Author: Mickelson, Roslyn A.

Title: The Cumulative Disadvantages of First- and Second-Generation Segregation for Middle School Achievement

University Affiliation: University of North Carolina at Charlotte

Email: Roslyn.Mickelson@uncc.edu

Research Question: 1) What was the extent of first- and second-generation segregation in CMS middle schools as of 1997? 2) What student- and school-level factors predicted middle school track placements and achievement in reading and mathematics? 3) Do segregated minority schools and disproportionate minority lower track levels contribute to students’ achievement exclusive of other factors? 4.Do first- and second-generation segregation operate to sequentially and cumulatively disadvantage those who experience it?

Published: Yes

Journal Name or Institutional Affiliation: American Educational Research Journal

Journal Entry: Vol. 52, No.4, Pp 657-692

Year: 2015

Findings:

  1. In 1997, 4 of CMS’s 24 middle schools were racially imbalanced White, 16 were racially balanced, and four were racially imbalanced Black. On average over 17.6% of students in segregated White school were Black. Also, in segregated Black schools, on average, 23.4% of the students were White.
  2. While nearly three-quarters of the second-grade White students who scored in the highest decile were in college preparatory language arts in CMS middle schools, less than one-fifth of similarly able Black students were in the top track.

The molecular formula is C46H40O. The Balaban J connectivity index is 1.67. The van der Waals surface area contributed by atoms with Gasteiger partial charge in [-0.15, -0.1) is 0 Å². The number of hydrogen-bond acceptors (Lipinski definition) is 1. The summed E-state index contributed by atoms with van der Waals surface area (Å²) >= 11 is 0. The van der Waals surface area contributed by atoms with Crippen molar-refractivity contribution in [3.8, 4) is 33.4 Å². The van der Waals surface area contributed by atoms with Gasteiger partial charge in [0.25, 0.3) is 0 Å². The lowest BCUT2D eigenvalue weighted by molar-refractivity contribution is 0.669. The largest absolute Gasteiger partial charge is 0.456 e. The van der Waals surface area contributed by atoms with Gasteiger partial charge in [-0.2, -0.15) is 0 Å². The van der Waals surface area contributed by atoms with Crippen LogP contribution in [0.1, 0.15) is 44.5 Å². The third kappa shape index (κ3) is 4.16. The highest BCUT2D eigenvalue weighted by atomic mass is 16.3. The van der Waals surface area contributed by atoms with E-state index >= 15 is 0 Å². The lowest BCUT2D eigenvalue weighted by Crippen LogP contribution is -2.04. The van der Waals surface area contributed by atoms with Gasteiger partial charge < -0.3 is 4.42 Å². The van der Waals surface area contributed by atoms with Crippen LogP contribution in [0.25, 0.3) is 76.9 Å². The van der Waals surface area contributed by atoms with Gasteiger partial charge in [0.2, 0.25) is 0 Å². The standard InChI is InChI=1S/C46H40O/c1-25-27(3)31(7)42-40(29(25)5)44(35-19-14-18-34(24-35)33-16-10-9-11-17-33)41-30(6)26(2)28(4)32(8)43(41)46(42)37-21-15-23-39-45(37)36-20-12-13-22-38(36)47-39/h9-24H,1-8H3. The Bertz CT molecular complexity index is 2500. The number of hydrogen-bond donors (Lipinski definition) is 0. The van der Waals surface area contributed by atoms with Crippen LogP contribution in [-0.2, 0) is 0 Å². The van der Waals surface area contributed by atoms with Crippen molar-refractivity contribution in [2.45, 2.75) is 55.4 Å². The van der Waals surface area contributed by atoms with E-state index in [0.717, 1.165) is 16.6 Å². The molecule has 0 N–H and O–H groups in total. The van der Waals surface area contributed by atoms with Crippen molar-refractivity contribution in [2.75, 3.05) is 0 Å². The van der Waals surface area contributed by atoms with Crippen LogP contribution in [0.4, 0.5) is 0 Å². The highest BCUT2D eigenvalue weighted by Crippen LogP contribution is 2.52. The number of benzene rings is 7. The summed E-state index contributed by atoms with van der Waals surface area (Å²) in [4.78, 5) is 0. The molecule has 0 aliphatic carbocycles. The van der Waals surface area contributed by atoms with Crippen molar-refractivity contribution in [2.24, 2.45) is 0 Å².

3. White second grader scoring in the second decile had a greater likelihood of placement in a college preparatory track in Grade 8 that a Black second grader who scored in the top decile in this or her CAT test.
  4. Holding all factors constant, the more years’ students spend in segregated elementary schools, the lower was their likelihood of learning in a college preparatory track once they got to middle school. (-1.522***).
  5. Black students (-0.456**) were less likely than Whites to be in higher tracks.
  6. Students with higher SES (.537**), concrete attitudes (0.153*), and prior achievement (0.040***) were more likely to be on the college preparatory track in middle school.
  7. Self-reported effort, cultural capital, abstract attitudes, and gender did not predict track placement.
  8. Attending racially imbalanced schools was negatively associated with middle school college preparatory track placement. Both forms of segregation are associated with EOG scores.

Scholarship Type Journal Article Empirical Research

Keywords: Academic Achievement, Desegregation, Middle School, Segregation, Tracking

Regions South

Methodologies: Quantitative

Research Designs: Survey

Method of Analysis: Multilevel Models

Sampling Frame: Grade 8 students who attended the Charlotte-Mecklenburg Schools

Sample Types: Random

Unit of Analysis: Student

Data Types: Quantitative

Data Description: The sample used in this study included 1,812 students in CMS, the sample of the school was representative of the overall demographics of the districts population. DV: End of Grade Tests (math and reading), college preparatory track. IV: Exposure to elementary segregation, middle school segregation, track placement, race, gender, family SES, effort, prior achievement, abstract and concrete attitudes towards education, school

Relevance:

Entry Created at: 2015-10-14 16:15:10 UTC
Last Update: 2016-09-27 23:09:38 UTC

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